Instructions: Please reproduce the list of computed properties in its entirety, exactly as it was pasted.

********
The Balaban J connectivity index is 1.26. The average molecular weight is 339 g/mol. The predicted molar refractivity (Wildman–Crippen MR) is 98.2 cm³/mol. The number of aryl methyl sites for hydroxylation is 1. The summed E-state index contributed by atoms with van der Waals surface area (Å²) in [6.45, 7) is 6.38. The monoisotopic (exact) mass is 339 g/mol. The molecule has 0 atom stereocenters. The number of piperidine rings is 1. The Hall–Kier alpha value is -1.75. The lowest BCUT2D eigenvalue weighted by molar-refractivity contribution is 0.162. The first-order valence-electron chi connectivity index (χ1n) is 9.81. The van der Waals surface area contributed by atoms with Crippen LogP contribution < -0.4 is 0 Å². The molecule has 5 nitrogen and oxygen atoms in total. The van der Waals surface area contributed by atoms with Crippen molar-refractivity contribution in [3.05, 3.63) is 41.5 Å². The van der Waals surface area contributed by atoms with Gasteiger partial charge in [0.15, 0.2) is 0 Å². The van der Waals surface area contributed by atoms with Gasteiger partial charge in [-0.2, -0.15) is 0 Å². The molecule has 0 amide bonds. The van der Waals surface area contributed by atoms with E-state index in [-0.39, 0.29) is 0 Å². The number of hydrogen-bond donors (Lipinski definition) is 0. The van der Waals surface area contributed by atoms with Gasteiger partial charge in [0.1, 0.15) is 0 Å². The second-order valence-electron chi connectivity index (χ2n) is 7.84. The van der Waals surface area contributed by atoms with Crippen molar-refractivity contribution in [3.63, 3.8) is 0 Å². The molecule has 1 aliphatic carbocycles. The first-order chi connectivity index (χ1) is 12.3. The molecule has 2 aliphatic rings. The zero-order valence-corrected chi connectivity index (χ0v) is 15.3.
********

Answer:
The Balaban J connectivity index is 1.26. The average molecular weight is 339 g/mol. The predicted molar refractivity (Wildman–Crippen MR) is 98.2 cm³/mol. The number of aryl methyl sites for hydroxylation is 1. The summed E-state index contributed by atoms with van der Waals surface area (Å²) in [6.45, 7) is 6.38. The monoisotopic (exact) mass is 339 g/mol. The molecule has 0 atom stereocenters. The number of piperidine rings is 1. The Hall–Kier alpha value is -1.75. The lowest BCUT2D eigenvalue weighted by molar-refractivity contribution is 0.162. The first-order valence-electron chi connectivity index (χ1n) is 9.81. The van der Waals surface area contributed by atoms with Crippen LogP contribution < -0.4 is 0 Å². The molecule has 5 nitrogen and oxygen atoms in total. The van der Waals surface area contributed by atoms with Crippen molar-refractivity contribution in [3.05, 3.63) is 41.5 Å². The van der Waals surface area contributed by atoms with Gasteiger partial charge in [0.15, 0.2) is 0 Å². The van der Waals surface area contributed by atoms with Gasteiger partial charge in [-0.2, -0.15) is 0 Å². The molecule has 0 amide bonds. The van der Waals surface area contributed by atoms with E-state index in [-0.39, 0.29) is 0 Å². The number of hydrogen-bond donors (Lipinski definition) is 0. The van der Waals surface area contributed by atoms with Gasteiger partial charge in [0.1, 0.15) is 0 Å². The second-order valence-electron chi connectivity index (χ2n) is 7.84. The van der Waals surface area contributed by atoms with Crippen molar-refractivity contribution in [3.63, 3.8) is 0 Å². The molecule has 1 aliphatic carbocycles. The first-order chi connectivity index (χ1) is 12.3. The molecule has 2 aliphatic rings. The zero-order valence-corrected chi connectivity index (χ0v) is 15.3.